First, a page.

Since man cannot live on beer alone, you might need to leave the Lilly Pad Hopyard Brewery for some sustenance. Here’s where you can find good eats nearby:
» Darnell Food Market has been providing groceries to locals and climbers since 1966. If you’re on a budget, look for their weekly ads to save big. (1014 Main St.)
» After a tiring day on the rock, El Patron Mexican Restaurant’s hefty portions are like a godsend for Obed climbers. Located next to a car wash, it may look unassuming on the outside, but the diverse selection will make it worth the visit each time. (3688 Morgan County Hwy.)
» If you’re not up for roughing it under the stars, Obed Hostel offers a warm place to sleep for a great price. Though off the grid, the solar-powered hostel is equipped with phone-charging stations and amenities like a shower, toilet and wood stove. ($15 per night; must make reservation 24 hours before arrival; 358 Ridge Road)
» Located in the heart of the Obed, camping at The Lilly Pad will give you easy access to climbing routes at Little Clear Creek, among others. ($5 per night; dogs allowed but must remain on leash; 920 Ridge Road)
The Obed is filled with hundreds of fantastic routes, but some are superior to the rest. Don’t end your trip without trying out these highly praised routes from each of the seven climbing areas — six crags and one boulder — favorites not only of Kelly Brown, but also other sandstone samplers.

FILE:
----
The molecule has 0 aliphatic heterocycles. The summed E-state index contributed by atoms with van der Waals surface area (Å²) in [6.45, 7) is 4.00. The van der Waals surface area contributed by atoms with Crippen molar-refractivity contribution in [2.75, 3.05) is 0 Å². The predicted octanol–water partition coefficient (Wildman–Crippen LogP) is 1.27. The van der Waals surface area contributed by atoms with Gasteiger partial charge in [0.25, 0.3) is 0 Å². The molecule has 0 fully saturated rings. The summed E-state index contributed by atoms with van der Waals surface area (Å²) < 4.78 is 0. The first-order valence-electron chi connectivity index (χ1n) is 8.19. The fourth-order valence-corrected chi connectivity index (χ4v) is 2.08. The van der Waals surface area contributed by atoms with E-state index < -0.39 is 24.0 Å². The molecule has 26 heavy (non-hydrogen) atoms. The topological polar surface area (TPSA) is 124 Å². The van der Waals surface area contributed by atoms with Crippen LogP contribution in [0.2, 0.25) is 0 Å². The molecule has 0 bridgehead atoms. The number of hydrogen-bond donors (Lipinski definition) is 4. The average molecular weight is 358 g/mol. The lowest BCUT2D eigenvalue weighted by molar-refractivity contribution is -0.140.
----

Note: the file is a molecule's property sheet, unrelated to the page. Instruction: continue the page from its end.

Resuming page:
» Whatsherface | 5.13a | Tieranny Wall | The Obed
» Barbwire and Lingerie | 5.12b | Vision Buttress | Y-12
» Saddam Hussein | 5.11b | Rasputin Ledge | North Clear Creek
» Best Seat in the House | 5.9 | The Balcony | South Clear Creek
» Heresy | 5.11c | Left Side | Lilly Bluff
» 1554 | 5.12b | The Hanger | Little Clear Creek
» Obediah | V5 | The Warm-Up Wall | Lilly Boulders
Source: “The Obed: A Climber’s Guide to the Wild and Scenic” by Kelly Brown
Before visiting any of Tennessee's many climbing meccas, 27-year-old Chattanooga native Nick Brown likes to be prepared.
"I've got every guidebook that there is to every area that I've been to," he says.
Despite the wealth of information hidden between the pages of his books, whenever first-timers ask Brown for insider information about climbing at the Obed Wild and Scenic River, the remote sandstone paradise located just about an hour west of Knoxville, his answer is always the same: